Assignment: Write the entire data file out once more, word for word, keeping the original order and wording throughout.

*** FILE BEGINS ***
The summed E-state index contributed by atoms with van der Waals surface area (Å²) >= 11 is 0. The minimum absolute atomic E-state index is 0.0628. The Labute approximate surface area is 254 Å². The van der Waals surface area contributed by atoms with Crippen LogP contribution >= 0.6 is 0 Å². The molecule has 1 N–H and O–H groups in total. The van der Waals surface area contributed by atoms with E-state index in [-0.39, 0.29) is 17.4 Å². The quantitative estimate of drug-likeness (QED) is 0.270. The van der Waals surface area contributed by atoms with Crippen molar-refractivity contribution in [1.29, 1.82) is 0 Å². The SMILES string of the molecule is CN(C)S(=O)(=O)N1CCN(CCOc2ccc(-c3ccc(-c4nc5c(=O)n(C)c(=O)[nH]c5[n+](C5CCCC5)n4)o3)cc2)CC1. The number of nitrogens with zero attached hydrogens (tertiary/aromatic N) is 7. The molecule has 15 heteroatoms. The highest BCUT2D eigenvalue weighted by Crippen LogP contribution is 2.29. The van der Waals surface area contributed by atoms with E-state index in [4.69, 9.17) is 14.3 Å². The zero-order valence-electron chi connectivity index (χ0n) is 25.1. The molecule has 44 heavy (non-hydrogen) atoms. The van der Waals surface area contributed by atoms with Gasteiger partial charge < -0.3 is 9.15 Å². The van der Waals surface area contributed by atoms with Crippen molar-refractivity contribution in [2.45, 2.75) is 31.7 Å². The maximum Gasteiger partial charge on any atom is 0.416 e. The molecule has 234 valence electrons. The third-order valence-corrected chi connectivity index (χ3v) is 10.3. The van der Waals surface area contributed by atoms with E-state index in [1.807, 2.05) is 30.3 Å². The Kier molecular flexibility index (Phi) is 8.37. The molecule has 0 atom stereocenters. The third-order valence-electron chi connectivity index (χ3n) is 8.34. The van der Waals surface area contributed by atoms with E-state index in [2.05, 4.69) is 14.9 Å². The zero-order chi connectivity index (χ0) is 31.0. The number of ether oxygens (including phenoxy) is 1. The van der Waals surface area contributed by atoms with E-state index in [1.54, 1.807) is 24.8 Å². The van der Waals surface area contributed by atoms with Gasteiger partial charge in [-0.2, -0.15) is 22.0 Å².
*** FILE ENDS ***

The summed E-state index contributed by atoms with van der Waals surface area (Å²) >= 11 is 0. The minimum absolute atomic E-state index is 0.0628. The Labute approximate surface area is 254 Å². The van der Waals surface area contributed by atoms with Crippen LogP contribution >= 0.6 is 0 Å². The molecule has 1 N–H and O–H groups in total. The van der Waals surface area contributed by atoms with E-state index in [-0.39, 0.29) is 17.4 Å². The quantitative estimate of drug-likeness (QED) is 0.270. The van der Waals surface area contributed by atoms with Crippen molar-refractivity contribution in [1.29, 1.82) is 0 Å². The SMILES string of the molecule is CN(C)S(=O)(=O)N1CCN(CCOc2ccc(-c3ccc(-c4nc5c(=O)n(C)c(=O)[nH]c5[n+](C5CCCC5)n4)o3)cc2)CC1. The number of nitrogens with zero attached hydrogens (tertiary/aromatic N) is 7. The molecule has 15 heteroatoms. The highest BCUT2D eigenvalue weighted by Crippen LogP contribution is 2.29. The van der Waals surface area contributed by atoms with E-state index in [4.69, 9.17) is 14.3 Å². The zero-order valence-electron chi connectivity index (χ0n) is 25.1. The molecule has 44 heavy (non-hydrogen) atoms. The van der Waals surface area contributed by atoms with Gasteiger partial charge < -0.3 is 9.15 Å². The van der Waals surface area contributed by atoms with Crippen molar-refractivity contribution in [2.45, 2.75) is 31.7 Å². The maximum Gasteiger partial charge on any atom is 0.416 e. The molecule has 234 valence electrons. The third-order valence-corrected chi connectivity index (χ3v) is 10.3. The van der Waals surface area contributed by atoms with E-state index in [1.807, 2.05) is 30.3 Å². The Kier molecular flexibility index (Phi) is 8.37. The molecule has 0 atom stereocenters. The third-order valence-electron chi connectivity index (χ3n) is 8.34. The van der Waals surface area contributed by atoms with E-state index in [2.05, 4.69) is 14.9 Å². The zero-order chi connectivity index (χ0) is 31.0. The number of ether oxygens (including phenoxy) is 1. The van der Waals surface area contributed by atoms with E-state index in [1.54, 1.807) is 24.8 Å². The van der Waals surface area contributed by atoms with Gasteiger partial charge in [-0.2, -0.15) is 22.0 Å².